Doing more with less is a theme that's found its way into the narratives of all our economic sectors, in one way or another. The agricultural sector - and the fruit industry - has certainly not been spared, especially when it comes to the dwindling natural resource of water.
Peggy und Marco Lachmann-Anke via Pixabay
Despite this, our citrus subsector has had abundant lemon and mandarin plantings and is expecting to export a record 137 million boxes this year.
The Agbiz/Industrial Development Corporation (IDC) Agribusiness Confidence Index improved to 46 in the first quarter of this year, marking a four-point increase. It’s heartening to note that horticulture is one of the subsectors that have contributed to the upswing in optimism in this latest index recording.
However, the improvement in the index still has us hovering below the 50-point neutral mark. This underscores a persistent pessimism amongst agribusinesses, when it comes to SA business conditions, with land reform said to still be ranked high.
In order to continue to thrive in the fruit industry, despite diminishing natural resources, we’ve come to rely more and more on innovation; relevant risk management tactics guided by world-class research; and sheer commitment.
The drought – a very real part of our narrative
The debilitating drought has seen most of our fruit growers dig deep when it comes to smart water usage. We salute them, as well as everyone else within the fruit industry value chain who’s contributed to the implementation of innovative and responsible farming practices. But we’re hardly out of the woods as far as navigating the effects of the drought and mitigating against future iterations are concerned.
As the World Wildlife Fund’s (WWF) latest Agriculture Facts and Trends South Africa Report points out, "Southern Africa is the second region in the world to be confronted by a debilitating water deficit. The first was the Middle East and North Africa (Turton, 2000)". This with Cape Town having come dangerously close to being the first metropolis in the world to run out of water.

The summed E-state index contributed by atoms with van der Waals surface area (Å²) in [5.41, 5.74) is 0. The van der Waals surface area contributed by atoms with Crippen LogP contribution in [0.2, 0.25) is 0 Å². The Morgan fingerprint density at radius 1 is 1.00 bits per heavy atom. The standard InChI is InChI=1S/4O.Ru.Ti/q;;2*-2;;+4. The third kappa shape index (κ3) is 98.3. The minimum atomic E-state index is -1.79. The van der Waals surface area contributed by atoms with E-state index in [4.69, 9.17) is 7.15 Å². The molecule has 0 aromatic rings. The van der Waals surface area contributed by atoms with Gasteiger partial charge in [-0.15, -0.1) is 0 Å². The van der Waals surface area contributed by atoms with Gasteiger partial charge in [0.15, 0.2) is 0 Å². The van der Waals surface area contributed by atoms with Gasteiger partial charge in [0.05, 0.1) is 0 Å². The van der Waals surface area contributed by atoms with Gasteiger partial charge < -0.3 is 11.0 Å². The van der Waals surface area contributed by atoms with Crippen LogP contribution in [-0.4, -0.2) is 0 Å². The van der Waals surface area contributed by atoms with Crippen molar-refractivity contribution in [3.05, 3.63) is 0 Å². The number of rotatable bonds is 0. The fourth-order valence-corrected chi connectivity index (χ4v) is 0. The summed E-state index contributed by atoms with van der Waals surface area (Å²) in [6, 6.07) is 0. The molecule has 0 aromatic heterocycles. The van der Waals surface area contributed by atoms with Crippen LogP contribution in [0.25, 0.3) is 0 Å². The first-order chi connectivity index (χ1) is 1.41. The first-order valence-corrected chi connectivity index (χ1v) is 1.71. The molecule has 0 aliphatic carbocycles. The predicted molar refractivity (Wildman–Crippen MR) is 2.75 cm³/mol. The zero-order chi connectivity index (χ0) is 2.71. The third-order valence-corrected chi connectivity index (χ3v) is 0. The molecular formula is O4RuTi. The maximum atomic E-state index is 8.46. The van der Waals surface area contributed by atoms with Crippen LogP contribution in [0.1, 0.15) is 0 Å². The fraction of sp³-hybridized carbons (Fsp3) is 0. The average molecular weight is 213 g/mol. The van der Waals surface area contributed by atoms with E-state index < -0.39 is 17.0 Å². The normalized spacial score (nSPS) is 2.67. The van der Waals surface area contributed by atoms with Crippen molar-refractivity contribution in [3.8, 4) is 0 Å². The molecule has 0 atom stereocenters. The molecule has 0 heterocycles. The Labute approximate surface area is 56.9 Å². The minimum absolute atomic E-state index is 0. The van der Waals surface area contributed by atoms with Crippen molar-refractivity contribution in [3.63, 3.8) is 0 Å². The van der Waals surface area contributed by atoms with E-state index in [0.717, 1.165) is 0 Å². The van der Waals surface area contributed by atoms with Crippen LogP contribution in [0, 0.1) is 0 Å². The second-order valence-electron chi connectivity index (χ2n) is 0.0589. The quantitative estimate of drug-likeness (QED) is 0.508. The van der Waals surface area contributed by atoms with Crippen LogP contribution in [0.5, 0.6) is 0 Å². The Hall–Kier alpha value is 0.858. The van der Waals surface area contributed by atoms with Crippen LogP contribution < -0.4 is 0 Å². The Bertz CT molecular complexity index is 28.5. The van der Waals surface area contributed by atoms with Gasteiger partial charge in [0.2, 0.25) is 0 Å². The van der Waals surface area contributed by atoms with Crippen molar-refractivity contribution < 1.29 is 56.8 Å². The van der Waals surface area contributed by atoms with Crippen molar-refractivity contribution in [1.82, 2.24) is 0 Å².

A new UCT study, which forms part of the African Climate and Development Initiative, also confirms that climate change has increased droughts from the anticipated 50-year cycle to an alarmingly short 15 years. Professor Mark New who co-leads the research team, says their objective is to "enhance on-the-ground responses to reduce the impact on populations of the global south".
This is over and above their focus on the reduction of future drought-related risks. Findings from this African-led science for African application, confirms countries on the continent to be amongst the most vulnerable to climate change and variability – the recent droughts in Southern Africa being a case in point.
As New cautions alarmingly: "Even in the best-case scenario, the Western Cape – like the rest of South Africa – is expected to become more vulnerable to food and water insecurity in coming decades." He, therefore, advises an intensified focus on the best adaptation plans, to further augment our resilience.
Meeting demand hinges on growing market share
The number of farms in SA has declined to less than two-thirds of what we had in the early 1990s and with the average age of our farmers being 62, we need to recruit more young minds into the agricultural sector – and therefore, the fruit industry. This, we hope, will inject new vigour into the sector, enabling accelerated innovation and adaptation to establish us as future-fit. It will also allow for our more seasoned growers to systematically impart their invaluable know-how to these future leaders.
With our SA population growing annually at an approximate 2%, our population is expected to reach 82 million by 2035, more than doubling the current demand for food production or imports. This while we’re using significantly reduced natural resources. This expected population surge will also present a demand for jobs, which intensifies the fruit industry’s reliance on increased market share in order to sustain and grow exports.
Defying the odds
Fruit exports – which absorb 60% of our 4,5 million tonnes of produced fruit – play a vital role in sustaining the economic viability of the fruit industry. Standing us in good stead when competing in the international arena, is the superior quality of our fruit, thanks to our relatively favourable weather conditions; robust risk management systems; and consistent compliance with stringent international trade requirements. Globally, we’re also both the biggest grapefruit exporter and the second biggest citrus exporter; and our export volume ranks the biggest in the Southern Hemisphere
Though daunting, having to do more with less is hardly a threat to the fruit industry. On the contrary, it’s helped showcase our resourcefulness, resilience and camaraderie. We’re going to be more than just okay, as long as we remain current through innovation and continue to mitigate, especially against the growing deficit of our most precious resource: water.